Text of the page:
FRANKLIN, Tenn. Clouds parted within an hour after President James E. Faust had dedicated the new Nashville Tennessee Temple Sunday, May 21, in this picturesque suburb 15 miles south of the state capital, for which the temple is named.
Brilliant sunshine was welcome after two days of overcast skies and showers, and it seemed to symbolize the light with which a temple's presence illuminates an area.
It is in fact a brighter day for Tennessee, which has now seen the dedication of two temples in as many months. (The Memphis Tennessee Temple was dedicated April 23. See Church News, April 29 issue.) Once the location of 19th Century battle and strife, Tennessee today is a place of peace, prosperity and deep religious faith.
The scene of bitter persecution (two LDS missionaries and two members were killed at Cane Creek in Lewis County Aug. 10, 1884), Tennessee has seen a surge of missionary work and the resultant growth and good will in recent years.
A temple for Nashville did not come without a six-year struggle that included zoning denials on two previous tracts of land, with opponents citing increased traffic and neighborhood disruption as the reason for their opposition.
Finally, construction was approved for one of the new generation of smaller temples to be built adjacent to the Franklin Tennessee Stake Center on a site at 1100 Gray Fox Lane near Mack Hatcher Parkway. (The stake center was remodeled concomitantly with the temple construction.)
The new temple is in an immaculate residential and rural area next to a venerable old private high school called the Battle Ground Academy and near two 100-acre horse farms.
Though substantial misunderstanding and opposition is still manifest in the Nashville area, indications are the Church is enjoying an increasingly favorable image.
"We have seen a windfall of publicity in the last few weeks" in connection with the public open house and dedication, said President Alan L. Soderquist of the Franklin stake. "Virtually every day there has been something in the newspaper."
Indeed, a glance at recent articles about the Church and the temple in Nashville's major daily, The Tennessean, reveals a plethora of items, most of them favorably disposed. Writing in the May 16 issue, columnist Tim Chavez observed: "During the past two decades [LDS] membership has grown by 80 percent to 100 percent in some Southern states, according to the Associated Press. Tennessee is one of them with a projected increase from 15,839 members in 1980 to 29,000 last year. But you ain't seen nothing yet. . . .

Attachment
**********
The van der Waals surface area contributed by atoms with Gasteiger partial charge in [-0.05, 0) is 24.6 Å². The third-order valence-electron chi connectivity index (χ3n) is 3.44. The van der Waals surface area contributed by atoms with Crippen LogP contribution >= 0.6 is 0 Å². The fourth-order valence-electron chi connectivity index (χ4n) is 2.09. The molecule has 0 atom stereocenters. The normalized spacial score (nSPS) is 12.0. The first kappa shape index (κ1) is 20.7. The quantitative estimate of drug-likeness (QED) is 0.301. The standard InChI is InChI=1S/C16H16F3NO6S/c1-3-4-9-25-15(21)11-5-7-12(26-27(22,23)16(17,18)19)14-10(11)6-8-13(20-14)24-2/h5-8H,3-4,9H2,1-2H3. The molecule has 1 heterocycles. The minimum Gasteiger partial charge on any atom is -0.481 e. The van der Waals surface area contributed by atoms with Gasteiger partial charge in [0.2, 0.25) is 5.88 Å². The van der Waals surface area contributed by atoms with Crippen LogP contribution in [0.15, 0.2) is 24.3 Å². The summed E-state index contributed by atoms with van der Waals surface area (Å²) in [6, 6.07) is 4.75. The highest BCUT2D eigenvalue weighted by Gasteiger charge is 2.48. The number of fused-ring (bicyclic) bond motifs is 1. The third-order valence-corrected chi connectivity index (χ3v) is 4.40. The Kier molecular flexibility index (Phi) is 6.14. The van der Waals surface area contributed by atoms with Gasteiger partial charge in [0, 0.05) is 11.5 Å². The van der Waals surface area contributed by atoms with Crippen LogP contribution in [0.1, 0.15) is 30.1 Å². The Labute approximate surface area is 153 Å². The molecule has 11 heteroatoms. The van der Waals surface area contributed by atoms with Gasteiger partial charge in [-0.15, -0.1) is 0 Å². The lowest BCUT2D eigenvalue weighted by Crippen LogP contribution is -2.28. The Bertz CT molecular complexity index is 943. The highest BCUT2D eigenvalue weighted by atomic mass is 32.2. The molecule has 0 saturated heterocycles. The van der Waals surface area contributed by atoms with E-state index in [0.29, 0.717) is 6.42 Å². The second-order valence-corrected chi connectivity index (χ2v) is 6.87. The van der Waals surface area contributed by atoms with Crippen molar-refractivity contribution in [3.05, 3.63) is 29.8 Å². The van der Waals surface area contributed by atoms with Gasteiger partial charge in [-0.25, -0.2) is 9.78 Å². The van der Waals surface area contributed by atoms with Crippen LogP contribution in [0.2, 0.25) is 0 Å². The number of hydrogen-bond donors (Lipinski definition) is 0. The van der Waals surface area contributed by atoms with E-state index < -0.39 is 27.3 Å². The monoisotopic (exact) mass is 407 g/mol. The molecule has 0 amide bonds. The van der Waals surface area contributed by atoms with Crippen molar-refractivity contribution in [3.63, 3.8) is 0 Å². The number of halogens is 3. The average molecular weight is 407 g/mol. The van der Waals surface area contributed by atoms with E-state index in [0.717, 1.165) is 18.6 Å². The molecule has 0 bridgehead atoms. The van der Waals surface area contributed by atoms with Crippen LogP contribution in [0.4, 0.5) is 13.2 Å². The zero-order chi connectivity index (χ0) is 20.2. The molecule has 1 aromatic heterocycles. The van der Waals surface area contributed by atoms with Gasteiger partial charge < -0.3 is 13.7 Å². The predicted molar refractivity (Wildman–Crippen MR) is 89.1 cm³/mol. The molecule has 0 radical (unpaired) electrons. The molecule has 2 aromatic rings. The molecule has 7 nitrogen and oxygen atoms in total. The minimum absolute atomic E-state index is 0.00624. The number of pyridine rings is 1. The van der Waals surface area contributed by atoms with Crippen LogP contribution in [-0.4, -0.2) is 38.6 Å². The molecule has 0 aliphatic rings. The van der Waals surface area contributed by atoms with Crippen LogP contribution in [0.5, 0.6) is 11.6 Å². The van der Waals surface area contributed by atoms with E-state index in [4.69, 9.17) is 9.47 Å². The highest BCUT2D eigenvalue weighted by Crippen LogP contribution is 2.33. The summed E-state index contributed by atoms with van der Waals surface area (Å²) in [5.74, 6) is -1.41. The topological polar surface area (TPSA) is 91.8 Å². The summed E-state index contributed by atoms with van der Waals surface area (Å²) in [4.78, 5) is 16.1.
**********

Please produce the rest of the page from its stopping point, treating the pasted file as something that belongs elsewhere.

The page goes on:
"Followers are strongly into the preservation of family now and in the afterlife. . . .
"Then there's the denomination's genealogy work. It fits the South's fascination with heritage.
"All these characteristics make the Mormon church a lean, mean outreach machine."
Among the most recent outreach efforts, of course, is the temple open house May 6-13, during which more than 24,300 toured the temple's interior, according to Byron Smith, temple committee coordinator who was recently released as Franklin stake president.
"We had a lot of good VIPs come through the temple. We took almost 50 such groups through in the seven days that we had." These included the president of the Southern Baptist Convention, an ex-governor of Tennessee and the mayor and city council members in Franklin. Some 30 congregations from other religions toured the temple as did 60-70 groups with their respective professors from the divinity school at Nashville's Vanderbilt University.
"At one time, Elder [Loren C.] Dunn [of the Seventy] hosted a group with two Catholic priests, two Catholic nuns, three Church of Christ ministers, two Presbyterian ministers, two city councilmen and a Jewish rabbi, all on the same tour," he noted.
At the beginning of the first of the four dedicatory sessions, President Faust, second counselor in the First Presidency, applied mortar to the cornerstone cover in the traditional ceremony, as did Elder Russell M. Nelson of the Quorum of the Twelve; Elder Dunn, North America East Area president; their spouses; the temple presidency and matrons and a few children.
Among those gathered to witness the cornerstone ceremony was Delbert Tingey, 83, of the Westwood Ward in Mesa, Ariz., a former Oklahoma Tulsa Mission president who was a missionary in Tennessee 63 years ago. He had come to the dedication with some of his posterity, including grandson Dennis Tingey, who, some 50 years later, was called to serve in the Tennessee Nashville Mission.
"I think Dennis was a bit disappointed that all of his friends had gone to Brazil and all around, and he was sent to Tennessee," Brother Tingey recalled. "So I told him, 'Don't feel bad, Dennis. They're sending you back to finish up the work your grandfather didn't do.' And that's what he did."
In fact, Dennis interviewed a man for baptism whose wife had been baptized by Dennis' grandfather a half-century earlier.
Mentioned by Elder Nelson in the first session as one of the long-time stalwarts of the area was Philander K. Smartt, a former stake president from Chattanooga who presided over the California Oakland Mission in 1994-97. His great-grandfather donated the property on which still stands the Northcutts Cove Chapel, the oldest existing LDS meetinghouse in Tennessee.
"Being a fourth-generation Latter-day Saint from the South, I can say it means a lot to us because of the people who've gone before us who had to go through all the persecution," said Brother Smartt, who was the first Chattanoogan to attend BYU and to serve a mission. "And now, we have a beautiful temple here and stakes all over the state. We've come a long way."
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